You get two kinds of people in this world – the kind of people who genuinely enjoy watching scary movies, and those who don’t. The extremists will go as far as shutting the curtains and switching off the lights, creating the optimum environment to make those jump scares and uneasy moments that much creepier! And then you get gamers…. We’re not talking about Pictionary Pros or Monopoly enthusiasts, we’re talking about the (literal) millions of online gamers worldwide, who immerse themselves in imaginary worlds, fictional characters and high paced action from the comfort of their sofa.
So, what is it that we love about horror games and why do we love to be scared?
Horror games play on our fears and phobias… whether it’s the fear of darkness, extreme abnormality and disfigurement, abandonment, or even zombies (Kinemortophobi is the official name for this phobia FYI) – horror games give us the ability to combat our fears while also enabling us to join a world that’s a complete contrast to the real world.
Computer games are an escapism - It’s in this escapism that we get to experience fighting our longstanding fears which can bring excitement and an overall sense of achievement to players.
We feel empathy towards the hero of the game. In most horror games, like The Evil Within 2, the game is a single player protagonist format where the game uses empathy tactics towards the player so they feel for the hero and thus feeling for the characters safety throughout. In this case the main character, Sebastien Castellano, is searching for his daughter in an alternate reality. It’s the empathy towards the character in a horror game that gives the player purpose as well as a mirroring effect where the player reflects the emotions of the character in the game – when the character is frightened the player is also frightened.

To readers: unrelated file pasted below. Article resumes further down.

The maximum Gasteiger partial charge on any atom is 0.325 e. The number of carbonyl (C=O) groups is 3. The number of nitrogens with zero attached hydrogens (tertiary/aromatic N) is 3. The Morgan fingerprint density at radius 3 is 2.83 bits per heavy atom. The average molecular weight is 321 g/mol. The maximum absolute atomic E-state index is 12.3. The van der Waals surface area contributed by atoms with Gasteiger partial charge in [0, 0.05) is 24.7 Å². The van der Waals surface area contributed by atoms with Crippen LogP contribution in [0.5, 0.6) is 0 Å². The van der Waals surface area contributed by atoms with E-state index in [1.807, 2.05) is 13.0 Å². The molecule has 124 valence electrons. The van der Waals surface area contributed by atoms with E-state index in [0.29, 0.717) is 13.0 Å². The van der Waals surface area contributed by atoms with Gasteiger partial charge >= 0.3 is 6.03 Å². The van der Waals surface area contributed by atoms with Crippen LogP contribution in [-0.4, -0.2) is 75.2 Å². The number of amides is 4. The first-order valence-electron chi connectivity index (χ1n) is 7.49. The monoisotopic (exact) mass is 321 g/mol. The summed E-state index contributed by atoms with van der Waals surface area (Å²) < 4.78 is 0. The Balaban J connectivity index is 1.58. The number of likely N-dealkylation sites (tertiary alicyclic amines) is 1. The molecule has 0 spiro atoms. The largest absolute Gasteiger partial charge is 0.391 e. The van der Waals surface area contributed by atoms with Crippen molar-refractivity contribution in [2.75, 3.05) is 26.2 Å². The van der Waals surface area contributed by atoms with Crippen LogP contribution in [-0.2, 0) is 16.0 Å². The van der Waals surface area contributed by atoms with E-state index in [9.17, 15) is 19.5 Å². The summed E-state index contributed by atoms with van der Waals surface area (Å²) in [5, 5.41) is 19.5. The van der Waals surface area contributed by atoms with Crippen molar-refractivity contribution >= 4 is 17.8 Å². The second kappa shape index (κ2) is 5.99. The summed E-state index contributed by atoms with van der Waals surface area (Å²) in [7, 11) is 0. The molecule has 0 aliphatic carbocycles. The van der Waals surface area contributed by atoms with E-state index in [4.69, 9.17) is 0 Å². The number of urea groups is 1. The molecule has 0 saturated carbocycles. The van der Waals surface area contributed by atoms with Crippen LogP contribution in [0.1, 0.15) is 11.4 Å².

We get to enjoy danger without physically experiencing it, tapping into the escapism effect of games in general. A gamer is able to transform into character with the push of a button, which is made even more personable when they can change the characters appearance to look like them.
Most of all it’s the shock factor that gamers enjoy, the moment a zombie, vampire, monster or axe wielding maniac jumps out at us on the screen our heart rate and breathing rises and adrenalin kicks in which is our body’s main response to stress or fear. Short bursts of adrenalin can fill someone with energy, make them very alert, and it also can be quite pleasurable – similar to the rush you would get after finishing a race or an intense workout.
Professor in Psychology, Prof Jon May from the Faculty of Health & Human Sciences at Plymouth University, says, “People actually need to experience thrills and frights from time to time, we actively seek them out. Scary theme park rides and social customs like Halloween have a real purpose in our lives, helping us realise how nice it is to be safe and protected the rest of the time. Videogames have become increasingly realistic in recent years, so people who play them most and who are always exposed to social media have become jaded and harder to scare than previous generations. They can expose themselves to terrifying experiences online and even in virtual reality without needing to hold back for safety. Games like The Evil Within 2, go beyond the norm and can give even this generation the shock and fear that they crave.”
The Evil Within 2 is available on PlayStation 4, Xbox One, and PC. For more information about the game, visit www.TheEvilWithin.com